Renault Clio 2019 LHD launch car rear cornering shot

Renault Clio review

Performance & drive

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Performance & drive

What it’s like to drive, and how quiet it is

Engine, 0-60mph and gearbox

So far we’ve only driven two versions of the Clio, the mid-range 1.0-litre turbo and the range-topping 1.3 turbo. With a little more power than our recommended Volkswagen Polo 1.0 TSI 95, you’d expect the Clio to feel more muscular on the road. Sadly it doesn’t, because it has less torque and delivers it higher up the rev range, making it less eager from low revs. 

If you’re prepared to spin the engine to around 5000rpm, there’s enough pace for an A-road overtake, but you don’t get the sub-2000rpm flexibility that makes the Polo and Seat Ibiza so easy and relaxing to drive.

The 1.3-litre feels like a big step up, delivering far more urgency below 2000rpm and pleasingly brisk performance that is unmatched by cooking versions of the Polo and Fiesta. That makes it much more appealing if you regularly find yourself outside of the city limits.

Suspension and ride comfort

Although by class standards we wouldn’t describe the Clio as uncomfortable, there’s no doubt that the Volkswagen Polo is a far more absorbent companion. The Clio can’t quite round off imperfect road surfaces as well as the Polo, fidgeting more than its German rival. Still, this never gets uncomfortable or irritating.

More of concern, though, is the way potholes and ridges thud through the car’s body as the suspension fails to soak up the obstacles. Just bear in mind that so far we’ve only experienced the Clio on relatively large 17in wheels in Portugal.

Renault Clio 2019 LHD launch car rear cornering shot

Handling

Let’s start with the good. Pitch it into a corner briskly and you’ll find there’s not much in the way of lean, so it never feels like the Clio's body is playing catch-up with the rest of the car underneath. Yet while it’s technically capable up to a point, there’s little sense of fun in driving the Clio down a winding country road in a spirited manner; unlike the Ford Fiesta.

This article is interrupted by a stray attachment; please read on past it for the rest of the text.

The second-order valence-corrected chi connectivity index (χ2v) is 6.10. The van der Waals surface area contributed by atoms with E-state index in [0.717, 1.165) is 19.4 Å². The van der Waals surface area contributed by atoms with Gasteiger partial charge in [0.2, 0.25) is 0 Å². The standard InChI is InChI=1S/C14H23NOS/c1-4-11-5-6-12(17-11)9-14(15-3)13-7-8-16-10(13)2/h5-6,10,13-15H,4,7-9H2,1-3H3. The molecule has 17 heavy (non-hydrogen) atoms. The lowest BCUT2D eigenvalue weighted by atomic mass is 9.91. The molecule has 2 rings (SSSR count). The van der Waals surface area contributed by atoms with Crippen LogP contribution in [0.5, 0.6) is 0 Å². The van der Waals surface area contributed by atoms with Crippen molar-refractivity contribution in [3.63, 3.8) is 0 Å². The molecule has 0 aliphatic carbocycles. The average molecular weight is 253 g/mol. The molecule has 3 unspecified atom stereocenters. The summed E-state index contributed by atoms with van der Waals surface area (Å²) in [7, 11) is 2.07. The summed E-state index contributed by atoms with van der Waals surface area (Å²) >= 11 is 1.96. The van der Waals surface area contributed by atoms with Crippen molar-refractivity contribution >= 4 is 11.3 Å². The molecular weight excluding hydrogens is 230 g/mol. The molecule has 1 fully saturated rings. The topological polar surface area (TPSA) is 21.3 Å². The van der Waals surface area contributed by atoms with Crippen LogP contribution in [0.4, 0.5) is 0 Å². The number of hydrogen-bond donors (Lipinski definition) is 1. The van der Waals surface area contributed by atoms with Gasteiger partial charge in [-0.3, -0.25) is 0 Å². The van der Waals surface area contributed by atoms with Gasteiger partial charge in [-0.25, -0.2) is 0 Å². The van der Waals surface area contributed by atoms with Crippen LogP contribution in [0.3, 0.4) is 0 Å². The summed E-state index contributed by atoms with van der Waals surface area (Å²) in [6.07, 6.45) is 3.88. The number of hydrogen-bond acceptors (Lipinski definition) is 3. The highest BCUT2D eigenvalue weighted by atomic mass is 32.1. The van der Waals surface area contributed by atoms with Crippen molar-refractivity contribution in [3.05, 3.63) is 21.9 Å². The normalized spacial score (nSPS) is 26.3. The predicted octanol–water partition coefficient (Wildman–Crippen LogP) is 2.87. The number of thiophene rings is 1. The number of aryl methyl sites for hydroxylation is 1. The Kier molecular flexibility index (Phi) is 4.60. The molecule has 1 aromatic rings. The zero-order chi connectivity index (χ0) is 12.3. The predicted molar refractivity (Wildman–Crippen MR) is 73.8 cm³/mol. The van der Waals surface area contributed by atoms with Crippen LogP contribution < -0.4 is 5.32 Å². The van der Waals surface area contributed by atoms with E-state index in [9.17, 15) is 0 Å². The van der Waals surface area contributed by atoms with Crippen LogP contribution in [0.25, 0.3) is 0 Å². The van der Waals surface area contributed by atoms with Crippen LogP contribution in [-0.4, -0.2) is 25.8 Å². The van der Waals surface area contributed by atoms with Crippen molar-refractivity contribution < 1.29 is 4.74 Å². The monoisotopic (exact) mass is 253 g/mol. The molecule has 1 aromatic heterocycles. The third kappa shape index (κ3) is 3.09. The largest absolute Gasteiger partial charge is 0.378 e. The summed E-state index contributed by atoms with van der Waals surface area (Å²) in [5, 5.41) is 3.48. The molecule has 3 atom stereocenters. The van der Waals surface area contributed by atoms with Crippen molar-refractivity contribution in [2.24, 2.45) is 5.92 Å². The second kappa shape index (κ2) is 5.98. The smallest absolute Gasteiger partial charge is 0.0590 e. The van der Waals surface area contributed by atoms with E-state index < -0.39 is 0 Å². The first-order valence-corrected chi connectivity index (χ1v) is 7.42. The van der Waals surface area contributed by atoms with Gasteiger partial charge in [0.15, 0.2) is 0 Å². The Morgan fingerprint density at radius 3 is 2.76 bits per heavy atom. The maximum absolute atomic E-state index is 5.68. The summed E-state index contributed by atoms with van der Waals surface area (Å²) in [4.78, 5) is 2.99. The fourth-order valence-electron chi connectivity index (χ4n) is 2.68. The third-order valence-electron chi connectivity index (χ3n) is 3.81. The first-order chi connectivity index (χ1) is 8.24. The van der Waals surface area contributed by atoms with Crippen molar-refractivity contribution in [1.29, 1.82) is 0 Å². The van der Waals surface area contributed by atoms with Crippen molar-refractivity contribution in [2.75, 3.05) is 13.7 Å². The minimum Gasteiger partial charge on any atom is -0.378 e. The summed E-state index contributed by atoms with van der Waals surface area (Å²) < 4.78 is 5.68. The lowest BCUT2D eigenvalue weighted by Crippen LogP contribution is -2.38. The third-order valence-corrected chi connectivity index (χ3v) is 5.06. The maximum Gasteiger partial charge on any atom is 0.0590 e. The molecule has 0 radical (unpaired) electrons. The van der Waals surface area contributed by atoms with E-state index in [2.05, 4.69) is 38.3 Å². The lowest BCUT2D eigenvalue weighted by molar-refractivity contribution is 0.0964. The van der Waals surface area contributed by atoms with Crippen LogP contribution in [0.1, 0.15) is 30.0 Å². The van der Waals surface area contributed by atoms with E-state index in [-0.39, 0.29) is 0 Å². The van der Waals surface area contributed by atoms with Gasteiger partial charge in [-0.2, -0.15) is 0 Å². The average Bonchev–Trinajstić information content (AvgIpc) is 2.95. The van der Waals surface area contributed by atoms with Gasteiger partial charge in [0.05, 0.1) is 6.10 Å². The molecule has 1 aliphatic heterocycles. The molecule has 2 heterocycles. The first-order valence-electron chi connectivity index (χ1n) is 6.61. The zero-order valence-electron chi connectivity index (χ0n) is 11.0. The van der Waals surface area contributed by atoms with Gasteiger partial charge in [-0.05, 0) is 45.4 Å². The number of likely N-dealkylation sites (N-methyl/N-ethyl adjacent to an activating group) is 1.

In 1.0-litre models, the steering is largely to blame; it never gives you a great sense of connection to the front wheels, and the car feels unwilling to turn initially, even though the steering is quicker overall than it was in the previous Clio. Oddly, the 1.3-litre has much more natural responses with none of the unwillingness that we experienced in the smaller-engined version.

One thing’s for sure, start to push the Clio hard and you’ll feel it gently and safely run wide at the front before the stability control kicks in to reign it back in. It’s safe, but the Fiesta and Polo have more evenly balanced grip front to rear.

Noise and vibration

If you try to get it to pull from low revs in the 1.0-litre, you’ll feel a fair few vibrations through the steering wheel, pedals and gearlever. The gearshift itself is hampered by an overly large gearknob and a fifth gear that requires a deliberate hand to engage. 

The 1.3-litre is far more impressive, proving both quieter and also far smoother at all engine speeds. Indeed, only if you really push it does it start to sound coarse. The automatic gearbox isn’t quite so good; it sometimes feels a bit hesitant if you ask for a sudden increase in speed. Driven normally it shuffles through its seven gears smoothly enough, though.

At least the Clio is pretty quiet at a cruise, with little wind and road noise and a subdued engine.

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